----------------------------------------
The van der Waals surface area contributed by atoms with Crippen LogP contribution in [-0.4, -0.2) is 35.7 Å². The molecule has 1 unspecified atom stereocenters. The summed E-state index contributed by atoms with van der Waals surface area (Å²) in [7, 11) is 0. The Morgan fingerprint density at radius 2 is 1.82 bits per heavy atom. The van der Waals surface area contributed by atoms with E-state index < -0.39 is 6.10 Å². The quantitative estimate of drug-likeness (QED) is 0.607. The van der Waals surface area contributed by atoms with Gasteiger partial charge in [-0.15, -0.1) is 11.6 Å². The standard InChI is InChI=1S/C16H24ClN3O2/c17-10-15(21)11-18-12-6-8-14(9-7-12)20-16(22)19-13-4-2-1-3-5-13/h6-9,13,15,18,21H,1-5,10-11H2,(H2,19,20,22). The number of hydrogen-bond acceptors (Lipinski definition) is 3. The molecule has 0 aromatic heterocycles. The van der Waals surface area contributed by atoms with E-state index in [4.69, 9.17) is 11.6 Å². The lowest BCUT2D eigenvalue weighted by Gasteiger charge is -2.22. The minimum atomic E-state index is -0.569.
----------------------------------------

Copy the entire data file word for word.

The van der Waals surface area contributed by atoms with Crippen LogP contribution in [-0.4, -0.2) is 35.7 Å². The molecule has 1 unspecified atom stereocenters. The summed E-state index contributed by atoms with van der Waals surface area (Å²) in [7, 11) is 0. The Morgan fingerprint density at radius 2 is 1.82 bits per heavy atom. The van der Waals surface area contributed by atoms with E-state index < -0.39 is 6.10 Å². The quantitative estimate of drug-likeness (QED) is 0.607. The van der Waals surface area contributed by atoms with Gasteiger partial charge in [-0.15, -0.1) is 11.6 Å². The standard InChI is InChI=1S/C16H24ClN3O2/c17-10-15(21)11-18-12-6-8-14(9-7-12)20-16(22)19-13-4-2-1-3-5-13/h6-9,13,15,18,21H,1-5,10-11H2,(H2,19,20,22). The number of hydrogen-bond acceptors (Lipinski definition) is 3. The molecule has 0 aromatic heterocycles. The van der Waals surface area contributed by atoms with E-state index in [4.69, 9.17) is 11.6 Å². The lowest BCUT2D eigenvalue weighted by Gasteiger charge is -2.22. The minimum atomic E-state index is -0.569.